State House District 62 candidates differ on key issues – Chicago Tribune

Though the two candidates who seek to represent the 62nd Representative District in the Illinois General Assembly for the next two years are supporters of the Second Amendment of the U.S. Constitution guaranteeing the right to bear arms, they interpret it differently.

Onetime colleagues on the Grayslake Village Board of Trustees, Democrat Laura Faver Dias of Grayslake and Adam Shores, a Republican from Libertyville, are competing to represent the 62nd District in the Nov. 8 general election.

Shores was appointed to fill a vacancy on the board in 2016, elected to a full term in 2017 and reelected in 2021. He said he resigned in April when his family moved to Libertyville. Dias was elected a trustee in 2021 and served on the Economic Development Commission before that.

When it comes to issues like gun violence, the SAFE-T Act and a woman’s right to elect to have an abortion, among others, Dias, 41, and Shores, 46, give voters a choice between differing points of view when they cast their ballots.

Getting illegal guns out of circulation is the starting point of reducing gun violence for Shores. He said there are thousands of revoked FOID cards throughout the state. Police should make sure those people do not possess guns.

Adam Shores.
- Original Credit: News-Sun

Adam Shores.
– Original Credit: News-Sun
(Adam Shores / HANDOUT)

“Those are illegal guns and there should be an effort to get them off the streets,” Shores said. “I will look at it thoughtfully and carefully,” he added referring to a bill proposed to ban assault weapons.

Dias said she, like many Second Amendment supporters, believe in gun safety but there needs to be a check on military style weapons. She intends to push for a ban on them if she is elected to the legislature.

“We have too many mass shootings,” Dias said. “We need an assault weapon ban. No one needs an assault rifle.”

Laura Faver Dias.
- Original Credit: News-Sun

Laura Faver Dias.
– Original Credit: News-Sun
(Laura Faver Dias / HANDOUT)

Both candidates also see the SAFE-T Act, which implements multiple changes in the criminal justice system Jan. 1, differently. Dias said it makes her feel safer for her family and herself which is “top of mind for me.” She does not see the end of cash bail as detrimental.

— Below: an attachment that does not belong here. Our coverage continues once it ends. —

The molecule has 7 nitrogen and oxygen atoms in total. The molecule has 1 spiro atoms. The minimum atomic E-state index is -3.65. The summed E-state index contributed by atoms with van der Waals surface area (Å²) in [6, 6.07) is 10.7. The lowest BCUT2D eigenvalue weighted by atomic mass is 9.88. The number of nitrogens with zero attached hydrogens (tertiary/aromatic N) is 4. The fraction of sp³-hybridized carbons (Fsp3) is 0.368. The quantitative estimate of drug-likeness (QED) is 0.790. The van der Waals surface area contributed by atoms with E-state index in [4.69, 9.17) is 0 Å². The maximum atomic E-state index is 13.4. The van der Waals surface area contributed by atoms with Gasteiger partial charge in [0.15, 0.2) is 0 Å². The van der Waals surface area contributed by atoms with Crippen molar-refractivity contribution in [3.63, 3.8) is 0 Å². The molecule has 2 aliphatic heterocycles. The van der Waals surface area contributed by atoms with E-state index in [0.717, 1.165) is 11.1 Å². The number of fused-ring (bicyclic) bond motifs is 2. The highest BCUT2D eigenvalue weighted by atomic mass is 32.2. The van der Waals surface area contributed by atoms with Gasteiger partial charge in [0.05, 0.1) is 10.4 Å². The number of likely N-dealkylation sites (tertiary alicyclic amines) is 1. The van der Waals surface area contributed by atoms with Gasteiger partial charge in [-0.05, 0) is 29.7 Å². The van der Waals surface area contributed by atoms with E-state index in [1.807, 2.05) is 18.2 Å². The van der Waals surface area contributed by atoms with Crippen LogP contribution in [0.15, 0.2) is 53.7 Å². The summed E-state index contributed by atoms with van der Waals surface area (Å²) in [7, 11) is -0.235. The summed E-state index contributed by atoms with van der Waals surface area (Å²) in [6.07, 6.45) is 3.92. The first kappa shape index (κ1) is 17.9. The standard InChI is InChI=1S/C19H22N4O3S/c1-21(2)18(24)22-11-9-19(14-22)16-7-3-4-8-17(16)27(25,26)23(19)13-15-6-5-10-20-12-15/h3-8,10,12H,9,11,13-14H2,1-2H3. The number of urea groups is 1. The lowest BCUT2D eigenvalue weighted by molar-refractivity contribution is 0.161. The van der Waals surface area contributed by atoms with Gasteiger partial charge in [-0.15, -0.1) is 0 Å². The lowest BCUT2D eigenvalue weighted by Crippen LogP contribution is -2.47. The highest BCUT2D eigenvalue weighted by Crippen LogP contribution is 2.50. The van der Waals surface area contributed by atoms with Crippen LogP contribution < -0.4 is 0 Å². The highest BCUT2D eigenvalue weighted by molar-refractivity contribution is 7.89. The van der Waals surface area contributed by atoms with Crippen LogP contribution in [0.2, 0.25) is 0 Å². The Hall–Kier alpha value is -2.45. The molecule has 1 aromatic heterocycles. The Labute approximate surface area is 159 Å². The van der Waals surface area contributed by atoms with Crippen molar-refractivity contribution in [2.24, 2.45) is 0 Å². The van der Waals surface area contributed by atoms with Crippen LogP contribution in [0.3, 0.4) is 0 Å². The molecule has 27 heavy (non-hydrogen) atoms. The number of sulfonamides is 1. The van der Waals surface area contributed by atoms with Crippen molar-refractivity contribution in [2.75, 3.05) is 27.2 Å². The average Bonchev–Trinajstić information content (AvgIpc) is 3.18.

“There is so much inequity in our criminal justice system that we had to seek a remedy and make changes,” Dias said. “Judges will decide if a defendant is detained, and not the amount of money they have.”

Shoes said he believes crime is increasing in Illinois and quality people are not choosing careers in law enforcement. Creating a situation which could put more criminals on the street through the elimination of cash bail is not the solution.

“We’re going in the wrong direction in Illinois,” Shores said. “This is a slap in the face to law enforcement. It’s a slap in the face to people who want to be safe in their homes.”

Though Dias and Shores are far apart on the SAFE-T Act, their views on a woman’s right to decide to terminate a pregnancy are closer together, though not aligned. Shores said he opposes late-term abortion and would reinstate parental notification for women under 18.

“Personal health care decisions are unique to every woman, and they should be between the woman and her doctor,” Shores said, though he would still require parental notification and a late-term ban if he could.

While Shores prefers some restrictions on abortion, Dias said she is 100% pro-choice. As a mother, she said she knows firsthand what a “traumatic birth experience” can be like, and does not want to dictate a decision to any woman.

“Women should have complete agency over their body,” Dias said. “Justice (Clarence) Thomas wants to eliminate birth control and marriage equity,” she added, referring to his concurring opinion in the U.S. Supreme Court’s Dobbs v. Jackson decision returning abortion control to the individual states.

The winner of the Nov. 8 general election will replace state Rep. Sam Yingling, D-Grayslake. He lost a primary bid for the state Senate in June, and is not on the ballot this fall.

The district includes all or parts of Grayslake, the Round Lake area, Libertyville and Waukegan.

Early voting began Sept. 29 at the Lake County Courthouse and Administration Building in downtown Waukegan and expanded to 13 other sites Monday including the Avon Township office in Round Lake Park, the Fremont Township office in Mundelein, the Lake County Central Permit Facility in Libertyville ad the Wauconda Township office.

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via rk2’s favorite articles on Inoreader

October 25, 2022 at 05:53PM

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